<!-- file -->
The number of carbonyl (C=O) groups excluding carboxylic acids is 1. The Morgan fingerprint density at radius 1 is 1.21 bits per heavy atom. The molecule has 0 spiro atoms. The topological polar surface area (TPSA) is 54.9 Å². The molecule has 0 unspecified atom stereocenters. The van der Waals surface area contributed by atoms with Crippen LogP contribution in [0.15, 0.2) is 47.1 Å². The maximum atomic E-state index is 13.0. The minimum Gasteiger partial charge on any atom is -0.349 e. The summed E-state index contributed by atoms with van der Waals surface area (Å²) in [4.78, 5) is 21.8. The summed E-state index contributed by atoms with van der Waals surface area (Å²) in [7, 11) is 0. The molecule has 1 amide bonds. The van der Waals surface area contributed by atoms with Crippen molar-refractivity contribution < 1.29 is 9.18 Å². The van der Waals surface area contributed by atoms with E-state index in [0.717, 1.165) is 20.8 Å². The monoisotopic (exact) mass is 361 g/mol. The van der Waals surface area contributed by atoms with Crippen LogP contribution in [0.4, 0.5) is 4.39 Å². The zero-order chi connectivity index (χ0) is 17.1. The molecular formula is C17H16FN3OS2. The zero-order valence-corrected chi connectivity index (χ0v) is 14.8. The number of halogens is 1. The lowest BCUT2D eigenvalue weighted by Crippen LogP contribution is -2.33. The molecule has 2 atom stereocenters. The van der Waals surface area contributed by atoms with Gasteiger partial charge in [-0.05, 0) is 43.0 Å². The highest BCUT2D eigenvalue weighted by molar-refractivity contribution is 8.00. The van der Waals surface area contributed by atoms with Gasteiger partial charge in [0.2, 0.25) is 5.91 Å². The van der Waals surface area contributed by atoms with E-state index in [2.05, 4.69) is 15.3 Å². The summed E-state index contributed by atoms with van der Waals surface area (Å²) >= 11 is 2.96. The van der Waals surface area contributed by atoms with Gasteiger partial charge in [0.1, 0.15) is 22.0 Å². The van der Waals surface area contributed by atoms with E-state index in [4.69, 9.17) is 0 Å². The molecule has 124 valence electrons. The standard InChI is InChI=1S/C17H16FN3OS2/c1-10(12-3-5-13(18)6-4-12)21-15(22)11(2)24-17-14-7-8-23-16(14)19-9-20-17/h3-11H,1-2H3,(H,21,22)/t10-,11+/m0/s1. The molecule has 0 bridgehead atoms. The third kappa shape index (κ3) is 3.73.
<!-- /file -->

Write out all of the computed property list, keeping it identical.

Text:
The number of carbonyl (C=O) groups excluding carboxylic acids is 1. The Morgan fingerprint density at radius 1 is 1.21 bits per heavy atom. The molecule has 0 spiro atoms. The topological polar surface area (TPSA) is 54.9 Å². The molecule has 0 unspecified atom stereocenters. The van der Waals surface area contributed by atoms with Crippen LogP contribution in [0.15, 0.2) is 47.1 Å². The maximum atomic E-state index is 13.0. The minimum Gasteiger partial charge on any atom is -0.349 e. The summed E-state index contributed by atoms with van der Waals surface area (Å²) in [4.78, 5) is 21.8. The summed E-state index contributed by atoms with van der Waals surface area (Å²) in [7, 11) is 0. The molecule has 1 amide bonds. The van der Waals surface area contributed by atoms with Crippen molar-refractivity contribution < 1.29 is 9.18 Å². The van der Waals surface area contributed by atoms with E-state index in [0.717, 1.165) is 20.8 Å². The monoisotopic (exact) mass is 361 g/mol. The van der Waals surface area contributed by atoms with Crippen LogP contribution in [0.4, 0.5) is 4.39 Å². The zero-order chi connectivity index (χ0) is 17.1. The molecular formula is C17H16FN3OS2. The zero-order valence-corrected chi connectivity index (χ0v) is 14.8. The number of halogens is 1. The lowest BCUT2D eigenvalue weighted by Crippen LogP contribution is -2.33. The molecule has 2 atom stereocenters. The van der Waals surface area contributed by atoms with Gasteiger partial charge in [-0.05, 0) is 43.0 Å². The highest BCUT2D eigenvalue weighted by molar-refractivity contribution is 8.00. The van der Waals surface area contributed by atoms with Gasteiger partial charge in [0.2, 0.25) is 5.91 Å². The van der Waals surface area contributed by atoms with E-state index in [2.05, 4.69) is 15.3 Å². The summed E-state index contributed by atoms with van der Waals surface area (Å²) >= 11 is 2.96. The van der Waals surface area contributed by atoms with Gasteiger partial charge in [0.1, 0.15) is 22.0 Å². The van der Waals surface area contributed by atoms with E-state index in [4.69, 9.17) is 0 Å². The molecule has 124 valence electrons. The standard InChI is InChI=1S/C17H16FN3OS2/c1-10(12-3-5-13(18)6-4-12)21-15(22)11(2)24-17-14-7-8-23-16(14)19-9-20-17/h3-11H,1-2H3,(H,21,22)/t10-,11+/m0/s1. The molecule has 0 bridgehead atoms. The third kappa shape index (κ3) is 3.73.